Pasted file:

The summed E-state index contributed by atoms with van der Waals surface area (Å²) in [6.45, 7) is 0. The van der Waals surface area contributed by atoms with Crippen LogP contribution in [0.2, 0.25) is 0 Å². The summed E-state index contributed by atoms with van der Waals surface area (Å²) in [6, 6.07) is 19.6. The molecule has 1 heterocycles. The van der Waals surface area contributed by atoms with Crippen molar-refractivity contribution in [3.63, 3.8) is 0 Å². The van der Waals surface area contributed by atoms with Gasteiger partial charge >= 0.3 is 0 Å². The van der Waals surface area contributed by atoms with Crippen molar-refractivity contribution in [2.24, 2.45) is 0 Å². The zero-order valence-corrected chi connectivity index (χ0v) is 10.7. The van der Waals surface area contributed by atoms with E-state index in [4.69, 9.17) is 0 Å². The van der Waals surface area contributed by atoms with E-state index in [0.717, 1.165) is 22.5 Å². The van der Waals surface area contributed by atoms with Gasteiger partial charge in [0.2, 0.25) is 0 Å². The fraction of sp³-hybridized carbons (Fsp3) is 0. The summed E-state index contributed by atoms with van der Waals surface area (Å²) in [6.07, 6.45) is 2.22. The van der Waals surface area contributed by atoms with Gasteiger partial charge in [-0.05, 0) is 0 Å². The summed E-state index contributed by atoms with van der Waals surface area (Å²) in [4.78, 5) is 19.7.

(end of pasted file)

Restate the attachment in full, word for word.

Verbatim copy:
The summed E-state index contributed by atoms with van der Waals surface area (Å²) in [6.45, 7) is 0. The van der Waals surface area contributed by atoms with Crippen LogP contribution in [0.2, 0.25) is 0 Å². The summed E-state index contributed by atoms with van der Waals surface area (Å²) in [6, 6.07) is 19.6. The molecule has 1 heterocycles. The van der Waals surface area contributed by atoms with Crippen molar-refractivity contribution in [3.63, 3.8) is 0 Å². The van der Waals surface area contributed by atoms with Gasteiger partial charge >= 0.3 is 0 Å². The van der Waals surface area contributed by atoms with Crippen molar-refractivity contribution in [2.24, 2.45) is 0 Å². The zero-order valence-corrected chi connectivity index (χ0v) is 10.7. The van der Waals surface area contributed by atoms with E-state index in [4.69, 9.17) is 0 Å². The van der Waals surface area contributed by atoms with E-state index in [0.717, 1.165) is 22.5 Å². The van der Waals surface area contributed by atoms with Gasteiger partial charge in [0.2, 0.25) is 0 Å². The fraction of sp³-hybridized carbons (Fsp3) is 0. The summed E-state index contributed by atoms with van der Waals surface area (Å²) in [6.07, 6.45) is 2.22. The van der Waals surface area contributed by atoms with Gasteiger partial charge in [-0.05, 0) is 0 Å². The summed E-state index contributed by atoms with van der Waals surface area (Å²) in [4.78, 5) is 19.7.